Her name was Lolita. And not every port she carried me to over the years was charted in degrees of latitudes and longitudes.
On a flat sea her keel sat deeper in the water than twice the height of most men. From her teak deck, which flared with her hull like a dancer’s hips, her mast towered nearly 80 feet. And her length, from the stem to the stern, was an inch shy of 57 feet. With the wind bold in her sails, Lolita, the third and last vessel of that name that I have owned, was exhilarating as she knifed through the waves, leaving a foamy wake and a stinging, salty spray.
But like most things that matter, my gleaming sailboat, named for my dear wife, was much more than the sum of her parts, much more than could ever be suggested in her simple specifications. I trusted her to not only win sailboat races around the globe for me and my crew, I trusted her to sail me out of the storms of earthly preoccupations and into the places where serenity meets fulfillment as snugly as the sky meets the sea.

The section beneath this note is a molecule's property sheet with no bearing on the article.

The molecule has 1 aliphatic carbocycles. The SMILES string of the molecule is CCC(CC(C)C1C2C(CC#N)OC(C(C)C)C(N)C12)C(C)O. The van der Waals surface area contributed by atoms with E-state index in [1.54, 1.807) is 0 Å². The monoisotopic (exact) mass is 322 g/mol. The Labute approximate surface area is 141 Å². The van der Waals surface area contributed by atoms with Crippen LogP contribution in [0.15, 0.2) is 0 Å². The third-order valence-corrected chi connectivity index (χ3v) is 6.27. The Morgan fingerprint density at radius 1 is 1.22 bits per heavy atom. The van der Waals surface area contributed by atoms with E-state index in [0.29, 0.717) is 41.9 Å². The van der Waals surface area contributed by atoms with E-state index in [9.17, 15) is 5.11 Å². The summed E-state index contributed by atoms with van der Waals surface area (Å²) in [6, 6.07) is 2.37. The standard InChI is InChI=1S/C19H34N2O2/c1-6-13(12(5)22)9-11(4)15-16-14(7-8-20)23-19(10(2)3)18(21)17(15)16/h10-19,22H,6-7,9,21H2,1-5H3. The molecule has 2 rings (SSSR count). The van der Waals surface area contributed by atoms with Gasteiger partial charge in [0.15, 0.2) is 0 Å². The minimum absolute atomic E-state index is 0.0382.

Not so long ago, drifting in this ephemeral place of open sea and open mind, I found myself contemplating what had brought me to this marvelous moment in my life. I had logged more than 70 years, a life that began in uncertain waters to find sweet swells of an enchanting childhood shared with my twin sister, Frances, then early success in international banking. It has been a life marked, sometimes painfully public, by dead seas and heady trade winds, too. It has been a life that ...